When Meth Takes a Real Life Turn

Breaking Bad was 2013’s most researched television show. Based in Albuquerque, New Mexico, the show involves a struggling chemistry teacher being diagnosed with inoperable lung cancer. After receiving the news, Walter White (the teacher) turns to a life of crime and teaming up with a student begins a methamphetamine operation in order to collect enough money to support his family before he dies. The show reached number 1 in the nation for the most watched in the late stages of the year.

Monday, January 6, 2014: a fifty-three year old man is sentenced to nine years in federal prison for “possession with intent to distribute methamphetamine.” The District Judge reported the man was responsible for possessing 32 pounds of the drug and had a history of firearm offenses and violence. Three years were tacked on to his charges because of the firearms history. The man’s name is Walter White.

Of course, this could simply be a coincidence – probably is nothing but. Perhaps the real Walter watched Breaking Bad and thought it a great idea for him to break into the drug trafficking business. I mean, thirty-two and a half pounds of meth is pretty extreme. But the problem is not the television show. The problem is the method in which both men decided to make their money. Drug trafficking is and continues to be a major problem in the United States. Drugs come from various parts of the globe – from Mexico to China – and methamphetamine is as heavy and harmful as it gets.

Methamphetamine and Its Effects

Methamphetamine is one of the most harmful drugs available. As it is a psychoactive substance, it reacts with the chemicals in the brain. The highly addictive stimulant wears on the user’s body and mind, causing a noticeable physical change, deteriorating health, and mental shifts such as mood swings and depression. People addicted to meth often become isolated and engage in behaviors that might land them in jail or prison. In the grip of the high, meth users might go to great lengths, even ignoring laws in their pursuit of the drug.

Methamphetamine causes the brain to release dopamine into the body. Dopamine is involved in feelings like motivation, pleasure, and motor function. The high amounts of dopamine released by meth use make the user feel the “good feelings”. These feelings cause the user to take more and more of the drug, causing an elevated probability of overdose. Meth also causes the heart rate, blood pressure, and body temperature to increase. Dehydration and seizures are also highly probable with increased use. Hyperthermia is an increase in the body temperature beyond its ability to control. If this goes untreated, the person might experience a heat stroke and this can even be fatal.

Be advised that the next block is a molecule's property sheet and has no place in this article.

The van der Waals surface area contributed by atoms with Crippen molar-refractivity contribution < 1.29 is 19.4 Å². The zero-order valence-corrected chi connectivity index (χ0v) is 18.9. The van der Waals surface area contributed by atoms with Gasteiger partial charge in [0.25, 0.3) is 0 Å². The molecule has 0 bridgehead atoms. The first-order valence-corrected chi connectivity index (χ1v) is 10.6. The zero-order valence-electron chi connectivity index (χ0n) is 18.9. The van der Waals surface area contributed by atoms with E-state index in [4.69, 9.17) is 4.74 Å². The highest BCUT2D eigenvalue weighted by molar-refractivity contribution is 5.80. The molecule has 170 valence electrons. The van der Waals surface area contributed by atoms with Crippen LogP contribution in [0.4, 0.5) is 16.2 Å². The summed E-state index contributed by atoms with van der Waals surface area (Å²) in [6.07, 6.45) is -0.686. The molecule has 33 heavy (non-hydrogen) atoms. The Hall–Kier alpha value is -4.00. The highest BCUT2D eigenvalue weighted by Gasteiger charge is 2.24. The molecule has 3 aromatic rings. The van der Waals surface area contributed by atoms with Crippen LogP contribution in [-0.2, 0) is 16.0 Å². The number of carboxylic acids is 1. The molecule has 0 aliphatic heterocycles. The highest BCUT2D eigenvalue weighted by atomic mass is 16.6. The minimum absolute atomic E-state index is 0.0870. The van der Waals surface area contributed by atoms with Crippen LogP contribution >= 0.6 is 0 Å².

Methamphetamines can be ingested a variety of different ways, including smoking, injecting, and snorting depending on how soon the user wants to feel the euphoric effects. Because the effects of methamphetamine disappear before the drug is completely gone from the bloodstream, users take more of the drug to keep up the high. Some even avoid sleep for days and use meth to maintain the effects.

Methamphetamine is currently listed as a Schedule II drug, meaning it is only legally available through prescription. As it is in the stimulant class, drugs like it have been cleared as treatments for Attention Deficit Hyperactive Disorder. Due to its value as a prescribed medication, methamphetamine has a high probability of addiction. Methamphetamines accounted for 103,000 trips to the emergency room in 2011, making it the fourth most used illicit drug. Methamphetamines are most prevalent in the West and Midwest regions of the United States.

Reference:

Pennlive.com – http://www.pennlive.com/midstate/index.ssf/2014/01/breaking_bad_for_real_actual_w.html